Tired of listening to her, I went out and told her to shut up or I was going to beat her. She laid down, whimpered a bit, and seemed to get the message. I went back inside. No sooner had I sat down than Allied started barking again. Now truly aggravated, I said “Dammit, Dog” and headed for the door ready to lay down the law.

Only before I could reach the door, I heard my little two year old daughter do as she does with everything we say, and parrott my exact words in her sweet voice: “Dammit, Dog.”

Needless to say, as Mommy was also at the table, it was I, and not the dog, who got beat.

Saturday Morning Cyclocross

December 20, 2008

That’s what I looked like by the time I got home today. My road bike has never been muddier. Even my mountain bike rarely gets so dirty. It’ll probably take me half an hour to clean it this afternoon.

imgp1522Normally my road bike stays fairly clean. It should. Dirt is for mountain bikes. Roadies and road bikes are supposed to be civilized. And, usually, to keep it nice and shiny, I  only have to wipe off my road bike with a dry cloth every few rides. Even after a ride on wet roads last Thursday, my bike looked good. Today, though, was the perfect storm of dirty bike conditions.

To start, the roads were wet. They’ve been wet for the last week. The sun appeared for a bit yesterday and dried the roads, but then it rained last night, and this morning was overcast and humid for the first half of the ride, which meant wet roads. Wet roads do to a bike the same thing they do to a car. All the grime on the road gets picked up by the water and stuck to the bike, meaning at best you’ll have a nice haze over the parts most exposed to the water. Today was not an “at best” day. Like I said, it was a perfect storm.

The second ingredient was mud. Like I said, mud is for the neanderthals mountain bikers, pavement is for latte sipping sissies roadies. When we rode on Thursday night, we stayed in town, where the roads are relatively clean. Hence, little mess afterwards despite the wet pavement. Saturday rides, though, go out into the country. Used to be, those roads were in good shape and free of debris and dirt. That was pre-Hayensville shale. Now large sections of Ellerbe Road, 175, Highway 1 and many others might as well be dirt. Not so much because the pavement has degraded, but because of all the ginormous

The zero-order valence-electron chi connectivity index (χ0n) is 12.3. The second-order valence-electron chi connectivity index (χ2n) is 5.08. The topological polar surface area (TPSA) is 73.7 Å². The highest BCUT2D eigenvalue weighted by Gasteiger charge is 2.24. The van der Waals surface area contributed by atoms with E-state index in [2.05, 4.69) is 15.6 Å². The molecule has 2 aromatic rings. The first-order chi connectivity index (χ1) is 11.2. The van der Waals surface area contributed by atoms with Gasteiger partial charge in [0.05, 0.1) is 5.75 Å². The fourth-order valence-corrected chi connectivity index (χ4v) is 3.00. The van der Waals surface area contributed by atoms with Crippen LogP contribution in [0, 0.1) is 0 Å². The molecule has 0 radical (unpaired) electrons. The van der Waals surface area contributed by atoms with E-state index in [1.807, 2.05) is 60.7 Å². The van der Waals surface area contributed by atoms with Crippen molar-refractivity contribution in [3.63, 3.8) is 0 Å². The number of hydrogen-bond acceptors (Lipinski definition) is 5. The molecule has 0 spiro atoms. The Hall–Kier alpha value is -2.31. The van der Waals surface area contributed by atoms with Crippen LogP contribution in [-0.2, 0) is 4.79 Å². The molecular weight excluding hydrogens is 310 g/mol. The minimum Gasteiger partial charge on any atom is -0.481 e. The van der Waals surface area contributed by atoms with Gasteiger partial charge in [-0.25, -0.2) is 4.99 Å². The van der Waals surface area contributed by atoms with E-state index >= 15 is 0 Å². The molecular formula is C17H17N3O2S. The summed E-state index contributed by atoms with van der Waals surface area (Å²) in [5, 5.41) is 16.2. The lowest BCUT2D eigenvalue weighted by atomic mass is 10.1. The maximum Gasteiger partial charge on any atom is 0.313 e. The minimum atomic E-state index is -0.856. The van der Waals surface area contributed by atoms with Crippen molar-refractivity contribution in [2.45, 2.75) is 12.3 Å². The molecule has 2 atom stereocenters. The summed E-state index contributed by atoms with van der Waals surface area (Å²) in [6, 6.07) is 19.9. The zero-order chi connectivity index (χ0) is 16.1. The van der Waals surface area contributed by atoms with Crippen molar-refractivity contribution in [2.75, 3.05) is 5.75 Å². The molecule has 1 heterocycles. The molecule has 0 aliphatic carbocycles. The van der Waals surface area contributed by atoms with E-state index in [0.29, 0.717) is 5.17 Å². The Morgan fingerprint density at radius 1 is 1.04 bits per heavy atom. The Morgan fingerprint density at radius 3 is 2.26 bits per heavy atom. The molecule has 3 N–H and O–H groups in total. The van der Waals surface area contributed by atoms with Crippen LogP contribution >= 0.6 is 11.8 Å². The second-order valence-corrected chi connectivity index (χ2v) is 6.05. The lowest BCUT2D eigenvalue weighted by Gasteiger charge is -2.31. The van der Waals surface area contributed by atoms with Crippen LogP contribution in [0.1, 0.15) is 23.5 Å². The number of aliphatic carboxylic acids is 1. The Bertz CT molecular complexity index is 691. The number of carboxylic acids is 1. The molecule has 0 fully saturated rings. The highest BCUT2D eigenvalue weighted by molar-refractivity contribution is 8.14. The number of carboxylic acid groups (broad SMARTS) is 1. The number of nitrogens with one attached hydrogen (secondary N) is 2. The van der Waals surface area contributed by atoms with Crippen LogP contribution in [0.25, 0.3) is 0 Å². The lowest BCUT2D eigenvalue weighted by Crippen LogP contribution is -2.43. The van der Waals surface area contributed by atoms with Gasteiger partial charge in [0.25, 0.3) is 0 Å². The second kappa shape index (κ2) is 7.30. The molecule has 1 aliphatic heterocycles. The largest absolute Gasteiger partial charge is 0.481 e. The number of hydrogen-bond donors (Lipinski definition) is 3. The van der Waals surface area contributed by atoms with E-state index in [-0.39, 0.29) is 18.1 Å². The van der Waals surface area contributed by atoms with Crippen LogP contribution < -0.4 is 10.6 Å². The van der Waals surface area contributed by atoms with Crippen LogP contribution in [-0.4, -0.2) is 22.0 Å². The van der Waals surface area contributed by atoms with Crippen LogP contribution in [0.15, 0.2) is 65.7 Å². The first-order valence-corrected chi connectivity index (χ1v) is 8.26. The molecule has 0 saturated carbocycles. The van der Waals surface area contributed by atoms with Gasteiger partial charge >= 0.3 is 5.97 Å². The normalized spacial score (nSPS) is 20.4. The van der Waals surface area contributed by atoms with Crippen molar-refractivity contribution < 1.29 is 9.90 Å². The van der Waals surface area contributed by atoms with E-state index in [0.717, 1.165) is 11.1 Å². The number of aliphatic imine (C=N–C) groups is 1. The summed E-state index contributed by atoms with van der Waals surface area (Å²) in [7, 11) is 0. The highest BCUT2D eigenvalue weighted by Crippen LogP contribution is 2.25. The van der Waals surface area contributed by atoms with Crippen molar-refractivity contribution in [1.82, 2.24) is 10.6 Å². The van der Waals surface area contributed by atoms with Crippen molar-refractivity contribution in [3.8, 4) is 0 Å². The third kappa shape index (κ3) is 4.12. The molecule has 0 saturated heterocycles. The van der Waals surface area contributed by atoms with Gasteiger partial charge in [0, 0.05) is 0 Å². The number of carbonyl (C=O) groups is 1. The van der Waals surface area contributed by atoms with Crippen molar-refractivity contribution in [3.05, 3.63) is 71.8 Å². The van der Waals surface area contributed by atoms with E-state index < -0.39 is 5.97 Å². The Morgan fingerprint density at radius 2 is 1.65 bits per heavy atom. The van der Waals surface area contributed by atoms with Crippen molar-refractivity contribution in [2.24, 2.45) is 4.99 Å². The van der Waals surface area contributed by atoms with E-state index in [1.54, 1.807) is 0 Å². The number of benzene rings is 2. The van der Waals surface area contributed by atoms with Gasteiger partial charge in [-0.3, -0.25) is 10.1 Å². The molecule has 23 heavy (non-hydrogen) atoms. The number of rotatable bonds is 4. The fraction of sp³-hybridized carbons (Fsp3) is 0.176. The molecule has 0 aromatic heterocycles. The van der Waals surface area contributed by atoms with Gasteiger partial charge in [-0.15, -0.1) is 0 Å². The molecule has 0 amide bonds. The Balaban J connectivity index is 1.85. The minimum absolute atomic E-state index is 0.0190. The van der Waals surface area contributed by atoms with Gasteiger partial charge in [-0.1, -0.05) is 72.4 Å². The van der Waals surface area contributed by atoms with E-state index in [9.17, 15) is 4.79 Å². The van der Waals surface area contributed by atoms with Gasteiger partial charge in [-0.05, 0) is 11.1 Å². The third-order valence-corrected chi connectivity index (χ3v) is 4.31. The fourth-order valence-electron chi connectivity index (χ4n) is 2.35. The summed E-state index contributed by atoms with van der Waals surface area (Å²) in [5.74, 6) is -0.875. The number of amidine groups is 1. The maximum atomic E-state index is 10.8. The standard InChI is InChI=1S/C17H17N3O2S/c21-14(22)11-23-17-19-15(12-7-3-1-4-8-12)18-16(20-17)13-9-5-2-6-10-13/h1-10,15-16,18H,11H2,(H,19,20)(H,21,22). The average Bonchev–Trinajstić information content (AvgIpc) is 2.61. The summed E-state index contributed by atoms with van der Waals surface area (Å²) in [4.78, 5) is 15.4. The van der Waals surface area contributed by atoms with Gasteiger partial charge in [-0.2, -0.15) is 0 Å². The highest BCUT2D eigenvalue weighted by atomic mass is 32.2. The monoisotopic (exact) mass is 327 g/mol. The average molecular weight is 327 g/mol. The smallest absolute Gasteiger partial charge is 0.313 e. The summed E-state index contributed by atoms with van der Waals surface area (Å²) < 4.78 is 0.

imgp1524 trucks dragging mud from the worksites onto  the road. Combine all that dirt with a little rain – like we had last night – and the road surface becomes a muddy mess. Just like anything that rides on it will soon be.

Next, I was with a decent group doing a decent pace. By yourself, all you have to worry about is the muck you spray up from you own bike. Your front tire will throw stuff on the downtube, the rear will get your backside. Other than that, though, you ought to be o.k. With the group, you get all the stuff from your bike and a soaking from everyone else’s overspray. So, not only was my bike a a nice reddish-brown color, but I had mud all over my arms, legs, face, helmet and everything else.

Finally, and similar to the previous factor, only to a much greater degree, those trucks that made the road look like it could host a tractor pull event? Every time one passes you on a day like today, you take a mud shower. You know the driver enjoys it, too. Revenge on all those homo-looking cyclists who hog the road and make his trip 30 seconds longer.

Rain, dirt, other riders, rednecks in dump trucks: they combined to desecrate my usually shiny ride. And me, too. Enough that I had to hose myself off in the yard prior to showering; a pre-shower to prevent drain clogs and the need to clean the tub after showering.

Oh well, it was worth it. The weather was warm. The group was fun. The pace and distance were perfect. And just like washing your car makes it faster 0-60, when I get my bike clean, I’ll be setting the pace on the next group ride.